Frequently Asked Questions

When is Divorce Mediation Not Recommended?

Mediation may not be recommended in certain circumstances, such as:

  • Your wife isn’t willing to collaboratively discuss issues.
  • Your wife is incapacitated.
  • There are domestic violence issues.
  • Your wife is adversarial and likely seeking a contested divorce.
  • You suspect your wife isn’t being transparent or acting in good faith.
Can I Go to Mediation Without an Attorney?

Lawyers are not required at meditation. However, if remaining legally protected and well-documented are at the top of your list for peace of mind, hire a lawyer to represent you.

Do I Need a Lawyer for Divorce Mediation?

It’s a good idea to have an attorney present during any legal process as they know how to look out for your best interests.

What Shouldn’t You Say During a Divorce Mediation?

It is always best to let your lawyer speak for you during the mediation. With good preparation by your lawyer, ideally, a client should only answer questions directed to them by the mediator.

Joseph E. Cordell, founder of Cordell & Cordell family law offices

Edited By Joseph E. Cordell

Co-Founder, Principal Partner
Joseph E. Cordell, founder of Cordell & Cordell family law offices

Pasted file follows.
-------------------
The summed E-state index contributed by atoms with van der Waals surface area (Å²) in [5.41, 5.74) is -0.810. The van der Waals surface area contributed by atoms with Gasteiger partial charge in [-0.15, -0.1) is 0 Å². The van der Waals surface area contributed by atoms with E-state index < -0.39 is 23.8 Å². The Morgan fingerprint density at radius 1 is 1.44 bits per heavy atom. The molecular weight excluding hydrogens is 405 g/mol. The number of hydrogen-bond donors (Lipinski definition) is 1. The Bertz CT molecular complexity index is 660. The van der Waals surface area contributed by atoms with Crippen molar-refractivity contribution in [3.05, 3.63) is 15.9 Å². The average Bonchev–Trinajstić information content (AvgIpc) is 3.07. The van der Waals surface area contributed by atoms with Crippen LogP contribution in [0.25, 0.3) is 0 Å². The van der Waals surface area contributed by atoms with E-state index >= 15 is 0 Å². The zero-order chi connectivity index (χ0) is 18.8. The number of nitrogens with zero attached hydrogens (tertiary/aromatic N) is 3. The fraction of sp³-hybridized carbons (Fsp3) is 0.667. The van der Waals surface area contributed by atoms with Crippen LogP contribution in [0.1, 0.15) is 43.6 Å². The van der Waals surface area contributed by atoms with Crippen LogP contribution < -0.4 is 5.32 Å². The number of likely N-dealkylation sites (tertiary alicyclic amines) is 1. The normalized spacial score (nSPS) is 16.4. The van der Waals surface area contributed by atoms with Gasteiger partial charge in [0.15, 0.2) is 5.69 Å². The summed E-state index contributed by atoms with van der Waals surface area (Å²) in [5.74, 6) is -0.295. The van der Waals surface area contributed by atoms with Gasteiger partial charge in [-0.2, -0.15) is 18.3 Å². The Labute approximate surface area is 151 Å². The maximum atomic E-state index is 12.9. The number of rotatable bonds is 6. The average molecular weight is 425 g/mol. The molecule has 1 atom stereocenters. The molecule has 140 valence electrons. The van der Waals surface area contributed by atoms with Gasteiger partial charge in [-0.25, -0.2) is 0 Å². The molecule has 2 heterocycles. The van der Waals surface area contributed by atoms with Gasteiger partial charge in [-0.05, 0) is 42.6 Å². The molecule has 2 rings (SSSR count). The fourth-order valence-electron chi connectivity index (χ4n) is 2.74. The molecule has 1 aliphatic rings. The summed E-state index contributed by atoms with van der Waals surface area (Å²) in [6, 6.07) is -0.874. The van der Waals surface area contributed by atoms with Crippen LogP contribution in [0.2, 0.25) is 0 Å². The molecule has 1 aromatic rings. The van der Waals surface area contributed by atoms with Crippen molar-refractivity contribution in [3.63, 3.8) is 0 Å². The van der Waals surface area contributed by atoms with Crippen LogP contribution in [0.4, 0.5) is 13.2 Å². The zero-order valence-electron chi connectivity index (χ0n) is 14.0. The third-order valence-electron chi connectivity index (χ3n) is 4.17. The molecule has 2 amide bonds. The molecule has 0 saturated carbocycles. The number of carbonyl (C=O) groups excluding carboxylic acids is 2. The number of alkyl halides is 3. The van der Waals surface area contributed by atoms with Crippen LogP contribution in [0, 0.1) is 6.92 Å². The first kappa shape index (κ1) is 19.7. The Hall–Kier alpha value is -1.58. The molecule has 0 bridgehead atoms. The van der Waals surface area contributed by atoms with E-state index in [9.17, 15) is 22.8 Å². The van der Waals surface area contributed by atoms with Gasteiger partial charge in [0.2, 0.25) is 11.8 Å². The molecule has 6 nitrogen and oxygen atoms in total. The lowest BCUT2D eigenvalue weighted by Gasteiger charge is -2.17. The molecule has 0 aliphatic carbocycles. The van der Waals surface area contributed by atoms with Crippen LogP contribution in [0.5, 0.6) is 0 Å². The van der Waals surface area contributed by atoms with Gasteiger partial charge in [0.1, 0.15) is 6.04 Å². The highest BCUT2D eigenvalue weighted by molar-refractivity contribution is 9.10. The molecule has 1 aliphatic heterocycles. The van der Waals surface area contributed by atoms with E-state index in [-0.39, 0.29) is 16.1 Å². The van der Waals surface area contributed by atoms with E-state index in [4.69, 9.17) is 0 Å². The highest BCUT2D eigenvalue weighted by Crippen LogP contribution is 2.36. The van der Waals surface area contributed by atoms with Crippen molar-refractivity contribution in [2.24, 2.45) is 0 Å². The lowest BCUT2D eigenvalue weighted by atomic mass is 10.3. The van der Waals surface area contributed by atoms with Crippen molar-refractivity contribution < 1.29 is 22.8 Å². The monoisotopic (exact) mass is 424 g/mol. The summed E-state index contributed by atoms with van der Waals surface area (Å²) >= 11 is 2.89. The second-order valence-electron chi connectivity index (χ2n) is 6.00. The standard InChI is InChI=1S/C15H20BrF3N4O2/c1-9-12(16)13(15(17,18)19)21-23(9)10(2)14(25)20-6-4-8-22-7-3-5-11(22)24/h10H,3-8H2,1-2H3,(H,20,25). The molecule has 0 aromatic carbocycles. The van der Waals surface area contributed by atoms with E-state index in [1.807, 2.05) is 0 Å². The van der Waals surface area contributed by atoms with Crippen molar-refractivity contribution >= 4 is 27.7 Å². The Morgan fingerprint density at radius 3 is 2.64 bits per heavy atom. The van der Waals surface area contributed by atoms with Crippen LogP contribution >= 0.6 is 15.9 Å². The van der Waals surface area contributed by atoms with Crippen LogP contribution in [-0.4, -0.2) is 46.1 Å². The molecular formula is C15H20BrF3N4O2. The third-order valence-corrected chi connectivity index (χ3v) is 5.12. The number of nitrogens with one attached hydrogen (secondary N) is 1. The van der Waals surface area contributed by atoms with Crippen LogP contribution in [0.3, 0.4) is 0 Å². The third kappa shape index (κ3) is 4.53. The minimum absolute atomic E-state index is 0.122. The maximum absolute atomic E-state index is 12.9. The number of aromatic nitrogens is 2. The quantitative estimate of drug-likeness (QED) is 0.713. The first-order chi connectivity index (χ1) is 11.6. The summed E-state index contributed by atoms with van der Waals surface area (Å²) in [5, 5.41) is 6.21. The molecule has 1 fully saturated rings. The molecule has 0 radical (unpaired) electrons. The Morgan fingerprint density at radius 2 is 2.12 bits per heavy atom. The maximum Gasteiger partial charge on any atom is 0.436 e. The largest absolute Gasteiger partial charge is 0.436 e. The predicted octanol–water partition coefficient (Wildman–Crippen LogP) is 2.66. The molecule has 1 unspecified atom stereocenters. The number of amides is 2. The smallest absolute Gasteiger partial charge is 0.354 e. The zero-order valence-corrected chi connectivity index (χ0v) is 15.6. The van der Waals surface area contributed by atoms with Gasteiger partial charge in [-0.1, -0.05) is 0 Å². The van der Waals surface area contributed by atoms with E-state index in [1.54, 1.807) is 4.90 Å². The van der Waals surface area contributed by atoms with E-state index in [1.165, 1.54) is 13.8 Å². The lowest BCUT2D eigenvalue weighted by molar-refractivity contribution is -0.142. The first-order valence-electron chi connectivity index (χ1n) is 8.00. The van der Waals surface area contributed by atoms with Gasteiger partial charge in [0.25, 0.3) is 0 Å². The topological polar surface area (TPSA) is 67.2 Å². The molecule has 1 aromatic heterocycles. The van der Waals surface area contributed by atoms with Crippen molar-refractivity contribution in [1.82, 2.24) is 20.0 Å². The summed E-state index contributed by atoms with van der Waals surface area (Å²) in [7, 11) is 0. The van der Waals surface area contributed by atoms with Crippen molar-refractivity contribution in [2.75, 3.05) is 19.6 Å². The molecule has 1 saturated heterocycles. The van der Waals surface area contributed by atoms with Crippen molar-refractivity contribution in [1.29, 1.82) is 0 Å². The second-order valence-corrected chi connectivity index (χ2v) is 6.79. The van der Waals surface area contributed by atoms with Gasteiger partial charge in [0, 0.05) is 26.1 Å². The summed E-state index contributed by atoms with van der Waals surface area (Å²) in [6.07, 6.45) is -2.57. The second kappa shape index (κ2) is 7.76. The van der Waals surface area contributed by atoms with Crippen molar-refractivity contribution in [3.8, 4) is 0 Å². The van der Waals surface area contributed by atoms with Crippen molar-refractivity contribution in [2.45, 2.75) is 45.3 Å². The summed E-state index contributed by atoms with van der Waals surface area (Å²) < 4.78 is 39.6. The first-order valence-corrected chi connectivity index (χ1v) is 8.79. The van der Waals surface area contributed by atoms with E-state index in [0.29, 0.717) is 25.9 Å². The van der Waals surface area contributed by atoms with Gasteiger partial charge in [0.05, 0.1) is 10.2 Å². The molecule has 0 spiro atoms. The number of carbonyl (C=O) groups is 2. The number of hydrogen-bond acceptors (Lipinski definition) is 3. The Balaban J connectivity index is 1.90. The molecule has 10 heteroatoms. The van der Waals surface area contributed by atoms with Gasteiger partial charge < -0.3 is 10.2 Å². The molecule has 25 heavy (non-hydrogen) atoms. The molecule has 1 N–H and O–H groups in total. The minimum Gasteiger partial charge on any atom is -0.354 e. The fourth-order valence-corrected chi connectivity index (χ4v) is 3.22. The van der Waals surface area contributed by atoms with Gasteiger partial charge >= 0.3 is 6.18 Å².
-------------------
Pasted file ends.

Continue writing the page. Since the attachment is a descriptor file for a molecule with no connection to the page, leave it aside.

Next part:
Joseph E. Cordell is the Principal Partner at Cordell and Cordell, P.C., which he founded in 1990 with his wife, Yvonne. Over the past 25 years, the firm has grown to include more than 100 offices in 30 states, as well as internationally in the United Kingdom. Mr. Cordell is licensed to practice in the states of Illinois and Missouri and received his LL.M. from Washington University in St. Louis, Missouri. Joseph E. Cordell was named one of the Top 10 Best Family Law Attorneys for Client Satisfaction in Missouri.

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Men hire Cordell & Cordell because the firm’s entire focus is on aggressively championing the rights of men and fathers through divorce. Our attorneys understand how the deck is often stacked against guys in family law and are committed to leveling the playing field by providing the legal guidance and resources needed to give them a fair chance at success.